Oakland’s 4505 Burgers & BBQ Roasts a Whole Hog Every Day

Chef/butcher/restaurateur Ryan Farr takes his time — sometimes as long as 18 hours — to barbecue a whole hog at his Laurel district location.


Photo by Ryan Farr

Does barbecuing a whole hog sound easy? Light the flames and lay it on the grate?

Not so fast, warns chef/butcher/restaurateur Ryan Farr, who founded San Francisco’s popular 4505 Burgers & BBQ 10 years ago after launching his own streetcorner chicharrones business. Having showcased his ’cue-craft at East Bay pop-ups for a while, he established a brick-and-mortar Oakland location this year.

“There’s nothing easy about whole-hog barbecue,” Farr said of the South Carolina standby now gaining traction nationwide. “You can’t just throw a pig on the grill and expect it to be OK.”

Not some simple “set-it-and-forget-it deal,” the multipart process can occupy 18 hours.

Although whole-hog barbecuing happens only on special occasions at San Francisco’s 4505, “we’re excited that we can do it every day in Oakland.”

After choosing “the best meat possible — and, luckily, Northern California ranches such as Llano Seco, Riverdog, and Cream Co. produce amazing hogs” — his staff smokes the dressed animal in-house over hand-hewn California oak coals.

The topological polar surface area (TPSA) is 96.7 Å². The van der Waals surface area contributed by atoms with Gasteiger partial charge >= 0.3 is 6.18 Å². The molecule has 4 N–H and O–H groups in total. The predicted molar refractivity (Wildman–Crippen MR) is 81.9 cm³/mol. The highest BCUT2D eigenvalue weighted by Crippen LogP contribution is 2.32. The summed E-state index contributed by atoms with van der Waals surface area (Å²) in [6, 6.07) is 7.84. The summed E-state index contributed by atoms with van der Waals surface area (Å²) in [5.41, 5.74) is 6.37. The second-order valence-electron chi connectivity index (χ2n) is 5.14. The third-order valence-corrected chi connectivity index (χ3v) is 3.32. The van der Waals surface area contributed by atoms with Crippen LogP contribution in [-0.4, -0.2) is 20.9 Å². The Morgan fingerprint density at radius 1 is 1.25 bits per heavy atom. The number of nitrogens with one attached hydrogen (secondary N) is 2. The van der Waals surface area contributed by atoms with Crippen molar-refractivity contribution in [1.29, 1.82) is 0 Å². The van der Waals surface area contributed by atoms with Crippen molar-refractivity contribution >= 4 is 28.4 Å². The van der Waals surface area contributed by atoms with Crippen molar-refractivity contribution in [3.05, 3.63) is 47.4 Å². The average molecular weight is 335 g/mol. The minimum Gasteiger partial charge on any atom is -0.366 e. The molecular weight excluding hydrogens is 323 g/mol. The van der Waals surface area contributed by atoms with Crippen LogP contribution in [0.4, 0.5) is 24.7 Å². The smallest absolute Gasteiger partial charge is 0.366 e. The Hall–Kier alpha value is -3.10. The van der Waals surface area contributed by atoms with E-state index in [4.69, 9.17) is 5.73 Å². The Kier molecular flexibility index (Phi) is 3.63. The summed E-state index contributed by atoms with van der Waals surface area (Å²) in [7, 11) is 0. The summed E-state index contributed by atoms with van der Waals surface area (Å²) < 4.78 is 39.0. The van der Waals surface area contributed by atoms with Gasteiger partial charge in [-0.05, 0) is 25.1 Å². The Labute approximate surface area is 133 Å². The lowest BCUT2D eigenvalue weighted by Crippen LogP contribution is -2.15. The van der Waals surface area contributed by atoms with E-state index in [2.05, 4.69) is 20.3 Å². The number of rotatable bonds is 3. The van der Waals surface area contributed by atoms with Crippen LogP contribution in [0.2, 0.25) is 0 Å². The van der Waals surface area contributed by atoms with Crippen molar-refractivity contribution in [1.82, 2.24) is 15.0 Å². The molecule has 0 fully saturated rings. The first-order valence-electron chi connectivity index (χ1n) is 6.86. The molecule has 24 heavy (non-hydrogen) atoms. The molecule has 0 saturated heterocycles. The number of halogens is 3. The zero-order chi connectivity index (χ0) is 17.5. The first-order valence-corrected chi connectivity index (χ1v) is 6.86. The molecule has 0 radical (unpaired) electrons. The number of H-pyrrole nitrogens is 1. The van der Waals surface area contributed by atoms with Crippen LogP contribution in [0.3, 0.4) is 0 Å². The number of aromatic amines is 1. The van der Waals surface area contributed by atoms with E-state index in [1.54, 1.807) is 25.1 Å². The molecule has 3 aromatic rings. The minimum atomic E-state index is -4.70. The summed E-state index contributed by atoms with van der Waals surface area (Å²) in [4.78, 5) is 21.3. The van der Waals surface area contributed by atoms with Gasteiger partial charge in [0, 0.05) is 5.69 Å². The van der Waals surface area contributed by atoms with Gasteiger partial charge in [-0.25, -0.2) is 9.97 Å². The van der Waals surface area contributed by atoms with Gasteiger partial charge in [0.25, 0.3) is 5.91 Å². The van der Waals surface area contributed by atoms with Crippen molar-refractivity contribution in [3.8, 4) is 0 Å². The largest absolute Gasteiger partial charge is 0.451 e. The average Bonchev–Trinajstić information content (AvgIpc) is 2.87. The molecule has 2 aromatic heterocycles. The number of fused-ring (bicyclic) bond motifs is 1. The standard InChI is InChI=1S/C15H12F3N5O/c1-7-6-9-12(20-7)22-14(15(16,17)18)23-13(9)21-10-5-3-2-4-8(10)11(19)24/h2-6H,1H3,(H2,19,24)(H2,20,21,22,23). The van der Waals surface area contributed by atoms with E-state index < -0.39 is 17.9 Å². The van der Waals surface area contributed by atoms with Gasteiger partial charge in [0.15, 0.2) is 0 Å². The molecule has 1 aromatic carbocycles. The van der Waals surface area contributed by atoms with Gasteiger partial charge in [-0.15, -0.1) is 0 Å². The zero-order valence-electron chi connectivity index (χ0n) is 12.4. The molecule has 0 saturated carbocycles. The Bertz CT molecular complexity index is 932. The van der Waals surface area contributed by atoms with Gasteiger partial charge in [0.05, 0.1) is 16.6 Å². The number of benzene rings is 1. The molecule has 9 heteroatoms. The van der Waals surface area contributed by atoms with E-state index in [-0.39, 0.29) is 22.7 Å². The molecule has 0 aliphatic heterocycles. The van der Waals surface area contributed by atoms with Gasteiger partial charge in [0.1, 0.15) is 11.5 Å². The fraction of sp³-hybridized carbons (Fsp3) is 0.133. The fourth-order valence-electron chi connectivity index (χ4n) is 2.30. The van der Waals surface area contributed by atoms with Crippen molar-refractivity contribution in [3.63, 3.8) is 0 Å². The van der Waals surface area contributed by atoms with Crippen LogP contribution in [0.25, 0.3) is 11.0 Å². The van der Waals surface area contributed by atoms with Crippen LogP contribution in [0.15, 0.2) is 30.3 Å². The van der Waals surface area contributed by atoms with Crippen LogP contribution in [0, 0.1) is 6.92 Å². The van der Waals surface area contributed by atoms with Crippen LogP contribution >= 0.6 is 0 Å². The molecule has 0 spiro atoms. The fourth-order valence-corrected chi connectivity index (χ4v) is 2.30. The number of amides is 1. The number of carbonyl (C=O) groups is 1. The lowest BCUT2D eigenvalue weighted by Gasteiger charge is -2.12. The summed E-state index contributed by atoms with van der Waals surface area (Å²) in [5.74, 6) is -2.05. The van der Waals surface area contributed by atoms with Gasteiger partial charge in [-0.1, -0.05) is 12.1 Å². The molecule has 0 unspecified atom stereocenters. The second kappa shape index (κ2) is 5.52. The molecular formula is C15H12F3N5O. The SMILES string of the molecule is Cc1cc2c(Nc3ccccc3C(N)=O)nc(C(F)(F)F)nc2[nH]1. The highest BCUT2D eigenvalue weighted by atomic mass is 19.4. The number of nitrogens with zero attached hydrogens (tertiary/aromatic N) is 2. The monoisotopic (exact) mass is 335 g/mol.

“We’re not buying briquets,” Farr said curtly.

Then, in an open-air cooker, “we cook it Carolina-style, as the best wood we can find imparts flavor and aroma to the highest-quality animals we can work with.

“Then you must be patient. Babysit it. Realize that this is not something that’s going to happen right away, like tossing steaks on a grill. You stand there. Take care of the fire.

“A lot of thought goes into every step prior to its happening,” Farr said. “You have a lot of options to choose from. It’s an art form.”

The social side is part of the art.

“Being from Kansas City, I grew up eating barbecue — and obviously I love meat,” said Farr, whose two meat-ifestos — Sausage Making and Whole Beast Butchery — were published by Chronicle Books.

“Wherever you are, the one thing that’s consistent about barbecue — and the beauty about it — is the sense of community. It’s a meeting place. You stand in line, waiting for food, next to a stranger. You’re served next to a stranger. By the end of the meal, you’re no longer strangers.

“At barbecues, you’re next to people. It’s warm. We want to share that experience with our guests.”

4505 Burgers & BBQ, 3506 MacArthur Blvd., Oakland, 415-231-6993, 4505BurgersAndBBQ.com.

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